Lockport Union-Sun & Journal — As students throughout the region prepare to mark Catholic Schools Week with open houses, service projects and special activities, it’s not just a celebration, it’s an identity.
At DeSales Catholic School, Principal Dr. Scott Fike said a full week’s activities are planned.
Today students will learn a few details on the annual school challenge.
Every year the pupils raise money for a charitable or worthy cause. If they meet their goal, they’re rewarded with something special. Last year, the principal spent the day on the school’s roof.
The challenge — and its reward — is something the students look forward to every year.
During the week itself, there’s something different planned avery day.
The week kicks off this morning with a prayer service in the school gymnasium. Tuesday the school welcomes members of Mount St. Mary’s jazz ensemble. Students will have an opportunity to meet the students from the Kenmore school and get a closer look at the musical instruments thy use.
A school mass highlights Wednesday’s activities. At night, the newest members of the school’s National Junior Honor Society will be inducted. No activities are planned Thursday, but it will be a dress down day with a relaxed school dress code.
Friday is the big day. Students will see a preview of the annual school play and there is a 2-1/2-hour assembly during which games, challenges and other activities take place. Students also learn if they’ve met their annual school challenge — and their reward.
“It’s an event where, if you came for a visit, you’d have to leave the gym and walk down the hall to have a conversation,” Dr. Fike said. “The kids really get into it.”
Dr. Fike said Catholic Schools Week is an opportunity for students to celebrate the education they receive.
“Some think Catholic school education is a holdover from the 1960s,” Fike said. “Yes, there’s the faith, but we have excellent teachers, state of the art technology and more.”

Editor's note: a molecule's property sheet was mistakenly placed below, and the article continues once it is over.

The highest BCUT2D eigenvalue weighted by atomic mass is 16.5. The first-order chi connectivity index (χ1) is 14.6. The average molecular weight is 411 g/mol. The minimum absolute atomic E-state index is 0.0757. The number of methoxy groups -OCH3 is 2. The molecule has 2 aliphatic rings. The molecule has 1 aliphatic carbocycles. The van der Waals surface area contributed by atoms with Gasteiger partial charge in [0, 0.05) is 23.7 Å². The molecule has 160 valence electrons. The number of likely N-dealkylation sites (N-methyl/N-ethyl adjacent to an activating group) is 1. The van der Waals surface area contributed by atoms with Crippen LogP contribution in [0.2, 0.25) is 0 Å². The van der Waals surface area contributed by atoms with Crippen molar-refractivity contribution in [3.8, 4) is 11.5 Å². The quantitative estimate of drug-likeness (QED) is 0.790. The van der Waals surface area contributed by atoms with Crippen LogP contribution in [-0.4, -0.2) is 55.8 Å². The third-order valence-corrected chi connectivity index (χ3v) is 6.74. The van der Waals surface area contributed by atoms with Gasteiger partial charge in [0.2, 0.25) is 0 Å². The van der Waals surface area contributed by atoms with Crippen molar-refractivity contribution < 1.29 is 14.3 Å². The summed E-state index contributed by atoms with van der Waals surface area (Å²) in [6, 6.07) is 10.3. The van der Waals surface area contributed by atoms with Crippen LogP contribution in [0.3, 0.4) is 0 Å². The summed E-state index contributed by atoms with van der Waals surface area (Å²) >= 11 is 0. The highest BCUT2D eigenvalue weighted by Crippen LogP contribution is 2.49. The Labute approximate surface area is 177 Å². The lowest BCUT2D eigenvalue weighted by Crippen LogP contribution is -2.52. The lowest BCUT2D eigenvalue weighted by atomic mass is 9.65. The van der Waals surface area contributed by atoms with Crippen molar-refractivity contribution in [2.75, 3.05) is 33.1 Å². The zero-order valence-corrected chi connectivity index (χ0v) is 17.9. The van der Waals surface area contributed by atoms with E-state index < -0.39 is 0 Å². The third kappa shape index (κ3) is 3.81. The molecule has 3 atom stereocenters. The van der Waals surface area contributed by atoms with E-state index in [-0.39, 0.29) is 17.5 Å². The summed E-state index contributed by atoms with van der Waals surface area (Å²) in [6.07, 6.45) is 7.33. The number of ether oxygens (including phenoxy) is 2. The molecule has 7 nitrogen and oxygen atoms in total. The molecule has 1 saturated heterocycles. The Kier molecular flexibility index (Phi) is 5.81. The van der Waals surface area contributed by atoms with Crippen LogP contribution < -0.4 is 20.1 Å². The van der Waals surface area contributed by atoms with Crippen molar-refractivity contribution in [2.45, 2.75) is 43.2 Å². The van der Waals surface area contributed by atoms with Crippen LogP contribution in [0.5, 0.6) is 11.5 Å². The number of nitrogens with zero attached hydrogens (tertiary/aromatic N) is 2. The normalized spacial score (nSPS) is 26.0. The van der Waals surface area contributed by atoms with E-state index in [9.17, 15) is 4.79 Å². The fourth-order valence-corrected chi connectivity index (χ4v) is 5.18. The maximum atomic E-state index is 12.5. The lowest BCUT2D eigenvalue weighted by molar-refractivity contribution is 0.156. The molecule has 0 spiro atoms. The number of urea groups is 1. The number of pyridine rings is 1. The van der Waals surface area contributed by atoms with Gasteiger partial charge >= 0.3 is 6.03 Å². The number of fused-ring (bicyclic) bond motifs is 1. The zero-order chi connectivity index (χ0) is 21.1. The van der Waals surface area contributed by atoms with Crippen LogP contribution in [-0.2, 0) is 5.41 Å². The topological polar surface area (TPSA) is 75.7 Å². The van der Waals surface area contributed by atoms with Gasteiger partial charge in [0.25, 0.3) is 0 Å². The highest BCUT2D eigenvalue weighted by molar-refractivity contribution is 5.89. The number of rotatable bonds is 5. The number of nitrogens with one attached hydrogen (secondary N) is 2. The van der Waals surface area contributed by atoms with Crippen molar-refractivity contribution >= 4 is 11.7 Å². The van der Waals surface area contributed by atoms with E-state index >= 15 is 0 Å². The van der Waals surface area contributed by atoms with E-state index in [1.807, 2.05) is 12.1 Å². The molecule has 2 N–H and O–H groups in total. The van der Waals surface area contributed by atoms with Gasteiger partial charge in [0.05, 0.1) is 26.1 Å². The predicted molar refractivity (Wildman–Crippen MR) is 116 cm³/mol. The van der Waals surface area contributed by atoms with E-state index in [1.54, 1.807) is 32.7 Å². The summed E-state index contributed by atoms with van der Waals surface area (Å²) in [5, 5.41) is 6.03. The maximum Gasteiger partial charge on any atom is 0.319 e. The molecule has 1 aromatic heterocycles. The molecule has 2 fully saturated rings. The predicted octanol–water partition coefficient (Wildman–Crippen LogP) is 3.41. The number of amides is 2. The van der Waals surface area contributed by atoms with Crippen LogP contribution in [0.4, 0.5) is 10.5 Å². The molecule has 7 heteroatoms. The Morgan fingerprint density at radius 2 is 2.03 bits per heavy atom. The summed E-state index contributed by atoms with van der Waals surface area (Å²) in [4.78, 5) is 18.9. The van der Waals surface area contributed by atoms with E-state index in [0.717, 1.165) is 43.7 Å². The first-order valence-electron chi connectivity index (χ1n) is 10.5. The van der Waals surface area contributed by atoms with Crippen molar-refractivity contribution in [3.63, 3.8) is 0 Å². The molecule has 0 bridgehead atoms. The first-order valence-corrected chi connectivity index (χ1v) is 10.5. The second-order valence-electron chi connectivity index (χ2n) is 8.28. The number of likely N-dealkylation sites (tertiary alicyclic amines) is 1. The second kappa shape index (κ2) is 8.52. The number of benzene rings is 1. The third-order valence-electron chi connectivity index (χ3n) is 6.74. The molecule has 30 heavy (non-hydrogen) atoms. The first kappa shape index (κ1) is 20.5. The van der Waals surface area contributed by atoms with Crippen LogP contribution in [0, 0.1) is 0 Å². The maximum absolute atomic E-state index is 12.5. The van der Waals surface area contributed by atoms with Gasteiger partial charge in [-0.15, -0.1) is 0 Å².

The week is sponsored by the National Catholic Education Association, of which Dr. Fike is the New York State elementary schools representative.
“A lot of work goes into getting this week ready,” Dr. Fike said. “It’s a celebration designed for all Catholic schools to celebrate what Catholic education is.”
For example, Catholic School Week is also a celebration of family, something that schools in other parts of Niagara County and in Erie County say.
Colleen Politowski, principal of St. Francis of Assisi School in the City of Tonawanda, said the annual event allows the often smaller schools and their students a chance to show off who they are and what they can do.
“I think it just brings everybody together,” she said. “And that’s what it’s all about. We’re a community, we should celebrate being together.”
The school will kick off the week today with Mass at 11 a.m., followed by an open house from noon to 2 p.m. for current students’ families and those of potential students.
“We’re rooted in faith, so to be able to start off with a Mass and bring everyone together, I think that’s important,” Politowski said. “We’ll give them a little introduction to everything, to what we have to offer, to the scholarships and tuition assistance we have available.” A special passport program will allow visitors who collect stamps at six classrooms to enter to win a basket full of St. Francis items.
The events will continue Monday with a field trip, a special visit from Jeff Musial of Nickel City Reptiles on Tuesday, a Wednesday Career Day (during which students will dress up as what they want to be when they grow up) and a spelling bee and storybook character day on Thursday, when students will dress up as their favorite character and chose a special person to come in and read the book with them.
Friday will mark Spirit Day and the Teacher Olympics, when students will dress in the school colors of green and white and cheer on their favorite teachers in different events such as a paper bag race and a trivia contest. On Saturday, the week will conclude with a spaghetti dinner and theme tray auction in the school gym, with tickets sold from 2:30 to 6:30 p.m. and dinner from 3 to 7 p.m. Students are also collecting pennies to donate to the SPCA throughout the week.
Politowski said she didn’t want the events to focus only on the younger students.
“We’re not just early childhood, and I think it’s important for everyone to see the bigger picture, making people realize that they do have a choice with education,” she said. “We have a small school and a tight-knit community, and I think that’s’ very, very important. There are some kids who do well in a big pond, but there are students who thrive in a smaller community and they really get to shine.
“They do have a choice, and we celebrate that.”Managing Editor John Hopkins contributed to this report.